If one of my competitors let’s their domain name expire, can I purchase it and have it forward to my businesses website?

UPDATED: Feb 22, 2012

Advertiser Disclosure

It’s all about you. We want to help you make the right legal decisions.

We strive to help you make confident insurance and legal decisions. Finding trusted and reliable insurance quotes and legal advice should be easy. This doesn’t influence our content. Our opinions are our own.

UPDATED: Feb 22, 2012Fact Checked

Get Legal Help Today

Compare Quotes From Top Companies and Save

secured lock Secured with SHA-256 Encryption

If one of my competitors let’s their domain name expire, can I purchase it and have it forward to my businesses website?

One of my competitors web domain is due to expire in less than 2 weeks. I’m sure that they just haven’t been paying attention but if they don’t renew it in time, can I legally purchase the domain name myself and have the domain forward to my site?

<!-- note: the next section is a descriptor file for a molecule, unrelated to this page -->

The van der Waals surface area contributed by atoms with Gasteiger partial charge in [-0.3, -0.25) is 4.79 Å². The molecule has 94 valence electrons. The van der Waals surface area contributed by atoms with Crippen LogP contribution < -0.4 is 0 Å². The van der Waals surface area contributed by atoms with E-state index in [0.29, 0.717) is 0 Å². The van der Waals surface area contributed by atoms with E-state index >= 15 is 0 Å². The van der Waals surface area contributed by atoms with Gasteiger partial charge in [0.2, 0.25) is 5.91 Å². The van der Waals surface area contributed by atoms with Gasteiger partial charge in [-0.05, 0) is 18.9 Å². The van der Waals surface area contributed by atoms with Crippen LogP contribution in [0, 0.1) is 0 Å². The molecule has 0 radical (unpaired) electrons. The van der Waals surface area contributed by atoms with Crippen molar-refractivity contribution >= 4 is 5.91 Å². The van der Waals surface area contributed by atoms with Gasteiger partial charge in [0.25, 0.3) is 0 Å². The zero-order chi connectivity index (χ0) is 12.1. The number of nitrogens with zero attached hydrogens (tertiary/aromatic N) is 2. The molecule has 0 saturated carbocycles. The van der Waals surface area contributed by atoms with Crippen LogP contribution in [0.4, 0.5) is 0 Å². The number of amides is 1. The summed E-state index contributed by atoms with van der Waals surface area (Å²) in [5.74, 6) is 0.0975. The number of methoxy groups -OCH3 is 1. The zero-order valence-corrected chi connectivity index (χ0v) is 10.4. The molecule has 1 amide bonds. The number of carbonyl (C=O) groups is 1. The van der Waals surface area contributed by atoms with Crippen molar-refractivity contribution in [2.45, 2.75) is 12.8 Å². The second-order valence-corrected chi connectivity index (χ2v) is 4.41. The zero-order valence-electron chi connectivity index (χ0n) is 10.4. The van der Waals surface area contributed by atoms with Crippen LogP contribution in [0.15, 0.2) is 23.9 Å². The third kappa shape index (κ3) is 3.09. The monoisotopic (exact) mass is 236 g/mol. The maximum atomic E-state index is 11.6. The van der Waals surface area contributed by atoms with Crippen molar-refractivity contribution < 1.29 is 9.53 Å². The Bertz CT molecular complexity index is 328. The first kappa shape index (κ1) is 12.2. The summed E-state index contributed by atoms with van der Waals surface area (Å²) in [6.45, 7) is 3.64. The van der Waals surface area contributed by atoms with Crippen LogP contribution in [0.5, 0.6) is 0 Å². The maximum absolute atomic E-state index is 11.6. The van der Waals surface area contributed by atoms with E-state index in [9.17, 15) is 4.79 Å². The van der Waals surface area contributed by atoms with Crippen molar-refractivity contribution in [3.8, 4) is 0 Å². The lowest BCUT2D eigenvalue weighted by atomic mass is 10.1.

Asked on February 22, 2012 under Business Law, Missouri


FreeAdvice Contributing Attorney / FreeAdvice Contributing Attorney

Answered 10 years ago | Contributor

If one of your competitiors allows its domain name to expire where ownership of the name no longer belongs to anyone, then you can make an attempt to purchase the name and have either yourself or your entity own it as an asset. If you pay the necessary money for the name and its ownership is then transferred to you by the entity that is in charge of registration of domain names, you can do whatever you wish to do with it.

IMPORTANT NOTICE: The Answer(s) provided above are for general information only. The attorney providing the answer was not serving as the attorney for the person submitting the question or in any attorney-client relationship with such person. Laws may vary from state to state, and sometimes change. Tiny variations in the facts, or a fact not set forth in a question, often can change a legal outcome or an attorney's conclusion. Although AttorneyPages.com has verified the attorney was admitted to practice law in at least one jurisdiction, he or she may not be authorized to practice law in the jurisdiction referred to in the question, nor is he or she necessarily experienced in the area of the law involved. Unlike the information in the Answer(s) above, upon which you should NOT rely, for personal advice you can rely upon we suggest you retain an attorney to represent you.

Get Legal Help Today

Find the right lawyer for your legal issue.

secured lock Secured with SHA-256 Encryption